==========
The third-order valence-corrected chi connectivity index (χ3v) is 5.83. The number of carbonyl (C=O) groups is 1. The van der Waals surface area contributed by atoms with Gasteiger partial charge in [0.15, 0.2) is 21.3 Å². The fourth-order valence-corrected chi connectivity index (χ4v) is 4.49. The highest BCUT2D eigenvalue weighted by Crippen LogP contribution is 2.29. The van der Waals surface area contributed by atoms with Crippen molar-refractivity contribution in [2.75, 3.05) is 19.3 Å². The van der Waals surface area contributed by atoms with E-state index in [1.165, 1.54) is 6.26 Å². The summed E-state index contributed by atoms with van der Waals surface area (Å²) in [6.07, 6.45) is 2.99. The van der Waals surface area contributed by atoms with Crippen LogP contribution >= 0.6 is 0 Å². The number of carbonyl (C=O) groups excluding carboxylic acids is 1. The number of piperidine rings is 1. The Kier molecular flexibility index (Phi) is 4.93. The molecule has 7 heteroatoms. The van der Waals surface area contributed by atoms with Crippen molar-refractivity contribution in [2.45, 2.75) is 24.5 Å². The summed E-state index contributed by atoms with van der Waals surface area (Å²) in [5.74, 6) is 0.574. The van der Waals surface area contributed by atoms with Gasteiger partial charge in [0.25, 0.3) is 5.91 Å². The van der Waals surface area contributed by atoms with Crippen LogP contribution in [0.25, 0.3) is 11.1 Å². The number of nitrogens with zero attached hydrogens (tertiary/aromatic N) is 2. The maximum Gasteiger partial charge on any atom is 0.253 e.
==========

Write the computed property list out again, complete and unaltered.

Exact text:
The third-order valence-corrected chi connectivity index (χ3v) is 5.83. The number of carbonyl (C=O) groups is 1. The van der Waals surface area contributed by atoms with Gasteiger partial charge in [0.15, 0.2) is 21.3 Å². The fourth-order valence-corrected chi connectivity index (χ4v) is 4.49. The highest BCUT2D eigenvalue weighted by Crippen LogP contribution is 2.29. The van der Waals surface area contributed by atoms with Crippen molar-refractivity contribution in [2.75, 3.05) is 19.3 Å². The van der Waals surface area contributed by atoms with E-state index in [1.165, 1.54) is 6.26 Å². The summed E-state index contributed by atoms with van der Waals surface area (Å²) in [6.07, 6.45) is 2.99. The van der Waals surface area contributed by atoms with Crippen LogP contribution >= 0.6 is 0 Å². The number of carbonyl (C=O) groups excluding carboxylic acids is 1. The number of piperidine rings is 1. The Kier molecular flexibility index (Phi) is 4.93. The molecule has 7 heteroatoms. The van der Waals surface area contributed by atoms with Crippen molar-refractivity contribution in [2.45, 2.75) is 24.5 Å². The summed E-state index contributed by atoms with van der Waals surface area (Å²) in [5.74, 6) is 0.574. The van der Waals surface area contributed by atoms with Gasteiger partial charge in [0.25, 0.3) is 5.91 Å². The van der Waals surface area contributed by atoms with Crippen LogP contribution in [0.25, 0.3) is 11.1 Å². The number of nitrogens with zero attached hydrogens (tertiary/aromatic N) is 2. The maximum Gasteiger partial charge on any atom is 0.253 e.